We all know that hundreds of millions of girls and boys worldwide are involved in work that deprives them of adequate education, health, leisure and basic freedoms, abusing their rights.
More than half of these children are exposed to the worst forms of child labour like slavery, work in hazardous environments, or other forms of forced labour, illicit activities such as drug trafficking and prostitution, and even involvement in armed conflict.
The World Day Against Child Labour was launched by the International Labour Organization (ILO) in 2002 as a way to highlight the plight of these children. It is celebrated on June 12th every year since then, and is intended to serve as a catalyst for the growing worldwide movement against child labour. This year, World Day Against Child Labour draws attention to the role of social protection in keeping children out of child labour and removing them from it.
According to the ILO, the term “child labour” is defined as “work that deprives children of their childhood, their potential and their dignity, and that is harmful to physical and mental development. It refers to work that is mentally, physically, socially or morally dangerous and harmful to children, or work whose schedule interferes with their ability to attend regular school, or work that affects in any manner their ability to focus during school or experience a healthy childhood”.
Every child has the right to be loved, protected, educated, safe, heard … in a few words, be just a child! And the only thing that all children want is to be happy!
Here are some facts about child labour:
According to the ILO, about 215 million children aged 5-17 years worldwide are engaged in child labour.
Of these 215 million children, 115 million are engaged in hazardous work.
About 1 in every 6 children, is supposed to be a child labour.
Child labourers are more vulnerable to abuse of their labour rights. They lack overtime pay, health insurance, are paid lower wages, and often do not know their human rights.
Millions of children are engaged in various types of work that are simply unacceptable, as they are really dangerous, hazardous and catastrophic. These types of work include working in mines, working with pesticides and chemicals in agricultural sector, working with really dangerous mancbineries and being exploited as domestic servants.
22 million children die annually due to the hazardous conditions in the sweatshops.
Millions of girls have been the victim of child labor in the form of domestic servants, and are more likely to be exposed to exploitations and abuse, including sexual harassment. Girls from rural Nepal are recruited to work in carpet factories, but are then trafficked into the sex industry over the border in India.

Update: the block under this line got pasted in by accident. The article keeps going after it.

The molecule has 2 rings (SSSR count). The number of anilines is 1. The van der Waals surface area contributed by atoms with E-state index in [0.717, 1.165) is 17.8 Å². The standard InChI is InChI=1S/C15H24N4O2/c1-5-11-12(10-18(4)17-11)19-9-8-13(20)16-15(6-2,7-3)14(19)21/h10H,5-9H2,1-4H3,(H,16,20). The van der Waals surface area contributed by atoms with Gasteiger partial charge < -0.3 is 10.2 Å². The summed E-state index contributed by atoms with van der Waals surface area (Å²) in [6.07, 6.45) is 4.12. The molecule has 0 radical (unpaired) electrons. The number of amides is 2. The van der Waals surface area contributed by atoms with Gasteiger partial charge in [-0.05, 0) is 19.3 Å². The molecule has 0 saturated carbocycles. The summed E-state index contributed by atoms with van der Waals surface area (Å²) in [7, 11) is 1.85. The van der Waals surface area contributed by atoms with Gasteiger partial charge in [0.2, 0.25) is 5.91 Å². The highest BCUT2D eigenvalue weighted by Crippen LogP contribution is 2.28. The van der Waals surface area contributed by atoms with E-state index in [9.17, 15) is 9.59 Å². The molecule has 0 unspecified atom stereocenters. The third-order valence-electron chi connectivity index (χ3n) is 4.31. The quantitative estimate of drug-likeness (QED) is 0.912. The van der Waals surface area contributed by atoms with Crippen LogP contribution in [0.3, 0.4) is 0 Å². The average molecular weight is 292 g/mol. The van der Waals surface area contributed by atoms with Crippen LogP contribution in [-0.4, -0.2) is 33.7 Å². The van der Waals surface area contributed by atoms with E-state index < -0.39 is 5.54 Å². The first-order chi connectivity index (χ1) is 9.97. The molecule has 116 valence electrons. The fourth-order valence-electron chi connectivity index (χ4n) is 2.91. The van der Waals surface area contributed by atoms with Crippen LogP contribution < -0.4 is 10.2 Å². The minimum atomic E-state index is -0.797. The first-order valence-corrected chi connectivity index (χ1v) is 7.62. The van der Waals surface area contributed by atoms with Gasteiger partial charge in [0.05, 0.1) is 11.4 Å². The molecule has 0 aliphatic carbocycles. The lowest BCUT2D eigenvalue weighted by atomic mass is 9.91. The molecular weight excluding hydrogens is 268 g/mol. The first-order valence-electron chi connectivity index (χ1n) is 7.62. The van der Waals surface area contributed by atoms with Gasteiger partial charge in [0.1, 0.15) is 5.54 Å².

Children involved in tobacco cultivation are subjected to serious health risks, such as nicotine poisoning.
An estimated 12 percent of children in India ages 5-14 are engaged in child labor activities, including carpet production.
According to the ILO, it would cost $760 billion over a 20-year period to end child labor. The estimated benefit in terms of better education and health is about six times that – over $4 trillion in economies where child laborers are found.
Some children are forced to weave up to 18 hours a day, often never leaving the confines of the factory or loom shed.
Africa has the world’s highest incidence rates of child labour. In Sub-Saharan Africa more than 40% of all children aged 5-14 labour for survival.
Agriculture accounts for 60 percent of child labor. The ILO estimates that agriculture is the largest employer of child labor in Africa.
Only 1 out of 5 children involved in child labor is paid for his or her work.
The majority of children in child labor perform unpaid family work.
Six out of the ten countries listed as the worst countries for child labor are in Africa: Sudan, DR Congo, Somalia, Ethiopia, Burundi, and Zimbabwe.
60 percent of children in Ethiopia are engaged in child labor. Many of them work in the mining industry, which poses some of the biggest dangers of child labor.
Many parents from poor countries see themselves obligated to push their children to work out of necessity, because they can’t support their families on their own income. One of the best ways to fight child labour is to provide fair salaries and safe working conditions for parents, thus they can sustain their families without being forced to depend on their children. Fighting against child labor is to fighting global poverty.